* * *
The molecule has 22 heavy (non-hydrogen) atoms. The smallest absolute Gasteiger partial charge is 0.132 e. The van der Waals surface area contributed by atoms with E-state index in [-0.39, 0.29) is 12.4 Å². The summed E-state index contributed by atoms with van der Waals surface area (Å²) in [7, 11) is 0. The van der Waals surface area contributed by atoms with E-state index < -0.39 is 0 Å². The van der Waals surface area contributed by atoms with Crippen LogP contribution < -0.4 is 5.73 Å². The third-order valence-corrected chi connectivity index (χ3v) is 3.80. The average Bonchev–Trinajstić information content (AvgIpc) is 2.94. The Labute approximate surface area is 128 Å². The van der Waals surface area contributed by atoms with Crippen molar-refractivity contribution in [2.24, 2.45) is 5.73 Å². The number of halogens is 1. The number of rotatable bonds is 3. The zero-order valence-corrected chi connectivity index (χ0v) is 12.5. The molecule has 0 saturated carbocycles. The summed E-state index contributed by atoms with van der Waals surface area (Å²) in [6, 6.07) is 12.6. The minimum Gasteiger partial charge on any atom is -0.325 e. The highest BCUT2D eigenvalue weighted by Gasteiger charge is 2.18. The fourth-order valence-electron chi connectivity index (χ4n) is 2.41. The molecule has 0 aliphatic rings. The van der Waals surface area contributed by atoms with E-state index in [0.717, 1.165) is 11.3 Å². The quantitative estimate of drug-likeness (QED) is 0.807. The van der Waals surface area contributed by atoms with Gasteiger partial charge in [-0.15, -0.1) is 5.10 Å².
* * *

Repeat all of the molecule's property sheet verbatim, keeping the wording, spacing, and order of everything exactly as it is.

The molecule has 22 heavy (non-hydrogen) atoms. The smallest absolute Gasteiger partial charge is 0.132 e. The van der Waals surface area contributed by atoms with E-state index in [-0.39, 0.29) is 12.4 Å². The summed E-state index contributed by atoms with van der Waals surface area (Å²) in [7, 11) is 0. The van der Waals surface area contributed by atoms with E-state index < -0.39 is 0 Å². The van der Waals surface area contributed by atoms with Crippen LogP contribution < -0.4 is 5.73 Å². The third-order valence-corrected chi connectivity index (χ3v) is 3.80. The average Bonchev–Trinajstić information content (AvgIpc) is 2.94. The Labute approximate surface area is 128 Å². The van der Waals surface area contributed by atoms with Crippen molar-refractivity contribution in [2.24, 2.45) is 5.73 Å². The number of halogens is 1. The number of rotatable bonds is 3. The zero-order valence-corrected chi connectivity index (χ0v) is 12.5. The molecule has 0 saturated carbocycles. The summed E-state index contributed by atoms with van der Waals surface area (Å²) in [6, 6.07) is 12.6. The minimum Gasteiger partial charge on any atom is -0.325 e. The highest BCUT2D eigenvalue weighted by Gasteiger charge is 2.18. The fourth-order valence-electron chi connectivity index (χ4n) is 2.41. The molecule has 0 aliphatic rings. The van der Waals surface area contributed by atoms with E-state index in [0.717, 1.165) is 11.3 Å². The quantitative estimate of drug-likeness (QED) is 0.807. The van der Waals surface area contributed by atoms with Gasteiger partial charge in [-0.15, -0.1) is 5.10 Å².